05/27/2010 05:12 am ET | Updated Nov 17, 2011

Flame Retardants: Extinguishers of Brain Development?

This week firefighters and health groups pushed the Maryland legislature to ban a class of flame retardants called deca BDE. Manufacturers counter that the flame retardants, widely used over the past 25 years on everything from home furnishings to electronics, save lives. It seems odd that firefighters who are dedicated to saving lives should be lobbying against flame retardants. What does the scientific literature say about the effects of these chemicals on the brain?

Polybrominated biphenyl ether (PBDE) flame retardants are widespread environmental pollutants on a global scale, but the contamination is greatest in the United States. These chemicals are found in wildlife, human food, household dust, indoor air, and in humans themselves (both human tissue and mother's milk). The concentration is particularly high in infants and toddlers who are exposed through mother's milk and household dust. Levels of these compounds in the environment are four times higher in the United States than in Europe.

These chemicals mimic thyroid hormones and they can damage or kill cells by oxidative injury, the same chemical reaction that turns steel to rust, only in this case the reaction is applied to the body's proteins. Prenatal exposure to PBDEs interferes with neural development in experimental animals. Rats exposed to flame retardants during fetal development have a weakened ability to strengthen synaptic connections in the hippocampus of the brain, which is the fundamental cellular mechanism of forming long-term memory.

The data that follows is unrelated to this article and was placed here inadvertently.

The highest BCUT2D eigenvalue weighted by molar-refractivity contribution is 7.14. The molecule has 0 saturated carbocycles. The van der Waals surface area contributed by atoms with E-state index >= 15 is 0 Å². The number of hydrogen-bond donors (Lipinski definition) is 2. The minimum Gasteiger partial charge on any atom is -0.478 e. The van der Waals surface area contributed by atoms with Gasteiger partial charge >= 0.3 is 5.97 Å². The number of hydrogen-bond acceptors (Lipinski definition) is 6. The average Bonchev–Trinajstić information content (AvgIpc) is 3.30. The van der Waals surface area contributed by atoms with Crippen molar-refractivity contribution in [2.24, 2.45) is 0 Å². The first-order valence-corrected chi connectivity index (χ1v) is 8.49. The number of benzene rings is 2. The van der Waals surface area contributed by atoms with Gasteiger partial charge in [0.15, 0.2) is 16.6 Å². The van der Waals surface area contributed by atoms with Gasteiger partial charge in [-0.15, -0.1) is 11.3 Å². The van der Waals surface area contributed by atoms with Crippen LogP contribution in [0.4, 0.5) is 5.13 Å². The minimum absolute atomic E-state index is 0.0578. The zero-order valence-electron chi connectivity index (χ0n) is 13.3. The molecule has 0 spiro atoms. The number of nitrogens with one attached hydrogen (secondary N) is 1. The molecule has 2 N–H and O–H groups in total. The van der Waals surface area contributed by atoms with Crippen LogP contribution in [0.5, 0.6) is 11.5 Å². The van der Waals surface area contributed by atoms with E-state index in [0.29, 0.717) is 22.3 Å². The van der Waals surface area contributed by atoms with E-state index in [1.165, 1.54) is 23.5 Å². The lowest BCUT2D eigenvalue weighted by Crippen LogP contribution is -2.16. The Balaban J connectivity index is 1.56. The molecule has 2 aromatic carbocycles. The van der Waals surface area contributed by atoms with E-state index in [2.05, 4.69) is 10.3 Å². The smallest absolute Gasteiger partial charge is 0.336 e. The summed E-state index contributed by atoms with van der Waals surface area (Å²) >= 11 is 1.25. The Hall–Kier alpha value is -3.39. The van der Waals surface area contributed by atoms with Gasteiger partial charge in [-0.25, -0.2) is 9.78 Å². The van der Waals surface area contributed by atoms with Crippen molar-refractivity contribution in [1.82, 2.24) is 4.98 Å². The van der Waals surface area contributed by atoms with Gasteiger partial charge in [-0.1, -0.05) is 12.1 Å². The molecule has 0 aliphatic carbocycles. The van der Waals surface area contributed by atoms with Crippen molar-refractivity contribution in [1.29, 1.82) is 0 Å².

In a study conducted in the Netherlands and published in 2009, researchers measured the concentration of flame retardants in pregnant mothers in their 35th week of pregnancy, and then tested the 62 offspring after they reached five to fix years of age using standardized neuropsychological tests for motor performance, cognition, and behavior. The results showed that children from mothers with higher levels of flame retardants in their bodies during pregnancy had worse fine motor skills and poor attention, but the effects depended on the particular kind of flame retardant chemical in the mother's body. A recent paper published by A. Messer in Physiological Behavior (January 2010), implicates PBDEs in autism.

Interestingly, the oxidative damage caused by these compounds can be counteracted by glial cells, called astrocytes. Astrocytes are known to release powerful antioxidants. When neurons were exposed to PBDE flame retardants in cell culture they were killed, but if astrocytes were added to the cultures, the neurons were protected. These findings are published by G. Giordano and colleagues in the March, 2009 issue of the journal Neurotoxicology. Firefighters may be willing to fight fire with fire, but they are reluctant to fight fire with something that might stifle development of a child's brain.

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